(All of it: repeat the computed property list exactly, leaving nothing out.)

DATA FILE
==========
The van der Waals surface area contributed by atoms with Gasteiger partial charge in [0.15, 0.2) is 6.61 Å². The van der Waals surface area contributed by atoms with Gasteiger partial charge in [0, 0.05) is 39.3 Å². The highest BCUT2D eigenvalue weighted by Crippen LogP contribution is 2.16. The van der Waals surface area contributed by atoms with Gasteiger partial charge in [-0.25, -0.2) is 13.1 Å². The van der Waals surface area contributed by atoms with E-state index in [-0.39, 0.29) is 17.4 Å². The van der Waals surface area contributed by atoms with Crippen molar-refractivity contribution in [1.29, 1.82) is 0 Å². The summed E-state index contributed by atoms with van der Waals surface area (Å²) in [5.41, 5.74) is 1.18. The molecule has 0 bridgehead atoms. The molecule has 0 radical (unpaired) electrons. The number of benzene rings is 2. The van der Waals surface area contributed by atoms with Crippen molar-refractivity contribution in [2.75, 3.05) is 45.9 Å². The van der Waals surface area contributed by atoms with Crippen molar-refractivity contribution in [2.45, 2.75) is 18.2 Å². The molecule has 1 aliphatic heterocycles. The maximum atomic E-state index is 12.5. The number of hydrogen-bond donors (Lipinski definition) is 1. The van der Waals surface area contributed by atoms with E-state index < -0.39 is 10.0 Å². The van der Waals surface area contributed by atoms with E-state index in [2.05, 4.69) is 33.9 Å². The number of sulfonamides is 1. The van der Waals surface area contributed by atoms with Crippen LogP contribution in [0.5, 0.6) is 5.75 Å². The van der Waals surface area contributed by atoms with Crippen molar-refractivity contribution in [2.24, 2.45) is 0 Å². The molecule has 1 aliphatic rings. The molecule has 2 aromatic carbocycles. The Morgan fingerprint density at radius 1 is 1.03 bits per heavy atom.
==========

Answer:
The van der Waals surface area contributed by atoms with Gasteiger partial charge in [0.15, 0.2) is 6.61 Å². The van der Waals surface area contributed by atoms with Gasteiger partial charge in [0, 0.05) is 39.3 Å². The highest BCUT2D eigenvalue weighted by Crippen LogP contribution is 2.16. The van der Waals surface area contributed by atoms with Gasteiger partial charge in [-0.25, -0.2) is 13.1 Å². The van der Waals surface area contributed by atoms with E-state index in [-0.39, 0.29) is 17.4 Å². The van der Waals surface area contributed by atoms with Crippen molar-refractivity contribution in [1.29, 1.82) is 0 Å². The summed E-state index contributed by atoms with van der Waals surface area (Å²) in [5.41, 5.74) is 1.18. The molecule has 0 bridgehead atoms. The molecule has 0 radical (unpaired) electrons. The number of benzene rings is 2. The van der Waals surface area contributed by atoms with Crippen molar-refractivity contribution in [2.75, 3.05) is 45.9 Å². The van der Waals surface area contributed by atoms with Crippen molar-refractivity contribution in [2.45, 2.75) is 18.2 Å². The molecule has 1 aliphatic heterocycles. The maximum atomic E-state index is 12.5. The number of hydrogen-bond donors (Lipinski definition) is 1. The van der Waals surface area contributed by atoms with E-state index < -0.39 is 10.0 Å². The van der Waals surface area contributed by atoms with E-state index in [2.05, 4.69) is 33.9 Å². The number of sulfonamides is 1. The van der Waals surface area contributed by atoms with Crippen LogP contribution in [0.5, 0.6) is 5.75 Å². The van der Waals surface area contributed by atoms with Crippen molar-refractivity contribution in [2.24, 2.45) is 0 Å². The molecule has 1 aliphatic rings. The molecule has 2 aromatic carbocycles. The Morgan fingerprint density at radius 1 is 1.03 bits per heavy atom.